Ricketts says new state budget will focus on property taxes

September 30, 2018

LINCOLN, Neb. (AP) — Nebraska Gov. Pete Ricketts has set to work on a new state budget proposal he says will focus on property taxes and K-12 school funding, two of the many competing priorities lawmakers will consider in 2019.

The Republican governor, who is up for re-election this year, is reviewing new budget requests submitted by state agencies this month and developing a two-year package to present to the Legislature in January.

“Property tax relief has been a top priority in each of my budgets, and it will be my top priority in the upcoming budget,” Ricketts said. “State aid to K-12 schools is another important budget priority.”

It’s too early to know whether the governor and lawmakers will face the same revenue shortfalls that led them to cut their budget the last two years. But if tax collections improve, key lawmakers said they hope to replenish the state’s emergency cash reserve and restore funding to state agencies that lost funding.

“We do need to restore some of what we’ve taken from them,” said Sen. John Stinner of Gering, chairman of the budget-writing Appropriations Committee.

Nebraska’s cash reserve is projected to fall to $296 million by June 2019, down sharply from the $729 million stashed away in 2016. Lawmakers and Ricketts have tapped it repeatedly to balance the budget and pay for road and bridge projects. Ricketts said he’d like to see between $400 million and $500 million in the reserve.

Sen. Bob Krist, of Omaha, the Democratic candidate for governor, said he would take a collaborative approach if elected and work directly with lawmakers on his budget. Krist said he would increase state funding for the University of Nebraska and health care providers who serve people with developmental disabilities. He also promised a boost for K-12 public schools as a way to ease pressure on rising property taxes.

“You can’t solve the property tax issue without talking about proper funding for K-12 education,” said Krist, who leaves the Legislature in January because of term limits.

Stinner said he’s concerned that lingering problems in agriculture could hurt the state budget. Low commodity prices and rising farmland property taxes have squeezed profit margins for farmers, and Stinner said he’s also worried about the impact of President Donald Trump’s trade war with China.

“We are in an ag economy that I wouldn’t consider robust,” he said. “With prices down, I think you’re going to see farmers react very conservatively with their spending. That all cascades into the (state tax) receipts.”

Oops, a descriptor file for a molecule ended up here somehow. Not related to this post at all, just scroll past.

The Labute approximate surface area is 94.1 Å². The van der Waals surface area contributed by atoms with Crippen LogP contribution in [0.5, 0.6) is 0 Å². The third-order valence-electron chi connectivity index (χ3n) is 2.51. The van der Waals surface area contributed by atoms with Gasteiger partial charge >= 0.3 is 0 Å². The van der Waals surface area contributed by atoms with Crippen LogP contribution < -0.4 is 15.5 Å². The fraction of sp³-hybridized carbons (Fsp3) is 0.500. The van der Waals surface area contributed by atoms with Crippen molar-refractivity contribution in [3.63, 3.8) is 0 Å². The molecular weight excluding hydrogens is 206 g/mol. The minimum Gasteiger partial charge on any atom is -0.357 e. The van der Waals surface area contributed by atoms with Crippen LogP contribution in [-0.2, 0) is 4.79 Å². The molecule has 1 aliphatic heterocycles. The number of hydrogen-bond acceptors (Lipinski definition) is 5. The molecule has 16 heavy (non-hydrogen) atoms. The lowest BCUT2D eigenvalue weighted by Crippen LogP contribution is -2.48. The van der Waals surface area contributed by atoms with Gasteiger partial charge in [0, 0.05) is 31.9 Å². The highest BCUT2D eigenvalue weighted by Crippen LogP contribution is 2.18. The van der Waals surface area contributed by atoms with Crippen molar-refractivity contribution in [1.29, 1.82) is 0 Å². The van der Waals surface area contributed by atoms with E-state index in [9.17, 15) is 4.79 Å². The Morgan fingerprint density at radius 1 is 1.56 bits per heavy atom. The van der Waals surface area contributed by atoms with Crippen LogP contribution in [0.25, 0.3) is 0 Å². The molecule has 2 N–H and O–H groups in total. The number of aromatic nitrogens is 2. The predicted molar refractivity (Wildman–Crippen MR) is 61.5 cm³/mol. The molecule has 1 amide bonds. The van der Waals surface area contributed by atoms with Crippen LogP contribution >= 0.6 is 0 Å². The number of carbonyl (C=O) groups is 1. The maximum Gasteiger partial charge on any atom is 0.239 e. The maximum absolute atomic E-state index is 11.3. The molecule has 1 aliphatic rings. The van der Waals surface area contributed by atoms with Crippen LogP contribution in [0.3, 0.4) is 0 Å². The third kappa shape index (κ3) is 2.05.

State government tax collections were $18 million higher than expected so far in the current fiscal year, according to a report this month from the Nebraska Department of Revenue. The state has netted $702 million between July 1 and the end of August, which is 2.6 percent more than expected, based on the most recent available data.

Despite the uptick, Stinner said he’s expecting revenue to fall short again by 2020 based on state forecasts that predict a slowdown in the economy.

Another tight budget year could force lawmakers to either cut more or find new sources of revenue. Ricketts and Krist both said they wouldn’t raise tax rates, but senators have noted that the state will get a new revenue stream next year from online sales. The Department of Revenue is giving business until 2019 to start collecting online sales taxes within the state.

Sen. Kate Bolz, of Lincoln, said she was particularly concerned about funding for the University of Nebraska and health care providers who serve Medicaid patients, both of which saw cuts last year.

The university responded to its 1 percent cut by cutting two academic programs and eliminating 18 jobs. Medicaid service providers currently treat patients at less than the actual cost of their services, Bolz said.

Bolz said she also wanted to restore money to the cash reserve and invest in new voting equipment to replace Nebraska’s outdated technology. She said she’d like to see more funding for the state’s Office of Violence Prevention, which distributes law enforcement grants to thwart gang activity and other threats.

“The most important thing to be thinking about is what we need to do to maintain essential state services,” Bolz said. “It was prudent to put those (one-time) expenses on the back burner during tight budget times, but if we see an increase in revenue, we’ll need to take a look at those things.”


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